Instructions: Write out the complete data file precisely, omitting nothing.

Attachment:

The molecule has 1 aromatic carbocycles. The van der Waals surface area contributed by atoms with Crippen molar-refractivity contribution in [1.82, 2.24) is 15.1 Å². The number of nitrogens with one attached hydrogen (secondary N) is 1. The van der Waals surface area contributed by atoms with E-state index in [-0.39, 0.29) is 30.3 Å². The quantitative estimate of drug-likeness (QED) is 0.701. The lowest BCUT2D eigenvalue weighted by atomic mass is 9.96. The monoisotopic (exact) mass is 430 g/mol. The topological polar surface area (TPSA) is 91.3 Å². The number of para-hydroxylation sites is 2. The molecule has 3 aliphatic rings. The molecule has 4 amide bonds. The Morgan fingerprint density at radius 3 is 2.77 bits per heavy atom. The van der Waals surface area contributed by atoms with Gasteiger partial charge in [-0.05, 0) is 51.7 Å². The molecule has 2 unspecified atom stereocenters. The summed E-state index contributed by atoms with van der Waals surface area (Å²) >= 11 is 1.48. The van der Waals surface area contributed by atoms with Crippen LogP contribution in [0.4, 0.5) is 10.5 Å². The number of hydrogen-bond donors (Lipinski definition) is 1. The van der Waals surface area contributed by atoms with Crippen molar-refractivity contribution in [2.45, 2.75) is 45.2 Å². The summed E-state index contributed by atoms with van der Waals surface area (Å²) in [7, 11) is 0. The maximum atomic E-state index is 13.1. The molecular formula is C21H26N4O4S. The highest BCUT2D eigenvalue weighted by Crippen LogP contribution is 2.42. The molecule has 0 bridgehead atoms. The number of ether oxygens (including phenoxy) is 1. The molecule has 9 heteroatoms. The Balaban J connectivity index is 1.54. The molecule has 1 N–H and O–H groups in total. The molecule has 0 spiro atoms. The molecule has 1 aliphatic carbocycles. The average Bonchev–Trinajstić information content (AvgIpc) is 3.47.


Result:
The molecule has 1 aromatic carbocycles. The van der Waals surface area contributed by atoms with Crippen molar-refractivity contribution in [1.82, 2.24) is 15.1 Å². The number of nitrogens with one attached hydrogen (secondary N) is 1. The van der Waals surface area contributed by atoms with E-state index in [-0.39, 0.29) is 30.3 Å². The quantitative estimate of drug-likeness (QED) is 0.701. The lowest BCUT2D eigenvalue weighted by atomic mass is 9.96. The monoisotopic (exact) mass is 430 g/mol. The topological polar surface area (TPSA) is 91.3 Å². The number of para-hydroxylation sites is 2. The molecule has 3 aliphatic rings. The molecule has 4 amide bonds. The Morgan fingerprint density at radius 3 is 2.77 bits per heavy atom. The van der Waals surface area contributed by atoms with Gasteiger partial charge in [-0.05, 0) is 51.7 Å². The molecule has 2 unspecified atom stereocenters. The summed E-state index contributed by atoms with van der Waals surface area (Å²) >= 11 is 1.48. The van der Waals surface area contributed by atoms with Crippen LogP contribution in [0.4, 0.5) is 10.5 Å². The number of hydrogen-bond donors (Lipinski definition) is 1. The van der Waals surface area contributed by atoms with Crippen molar-refractivity contribution in [2.45, 2.75) is 45.2 Å². The summed E-state index contributed by atoms with van der Waals surface area (Å²) in [7, 11) is 0. The maximum atomic E-state index is 13.1. The molecular formula is C21H26N4O4S. The highest BCUT2D eigenvalue weighted by Crippen LogP contribution is 2.42. The molecule has 0 bridgehead atoms. The number of ether oxygens (including phenoxy) is 1. The molecule has 9 heteroatoms. The Balaban J connectivity index is 1.54. The molecule has 1 N–H and O–H groups in total. The molecule has 0 spiro atoms. The molecule has 1 aliphatic carbocycles. The average Bonchev–Trinajstić information content (AvgIpc) is 3.47.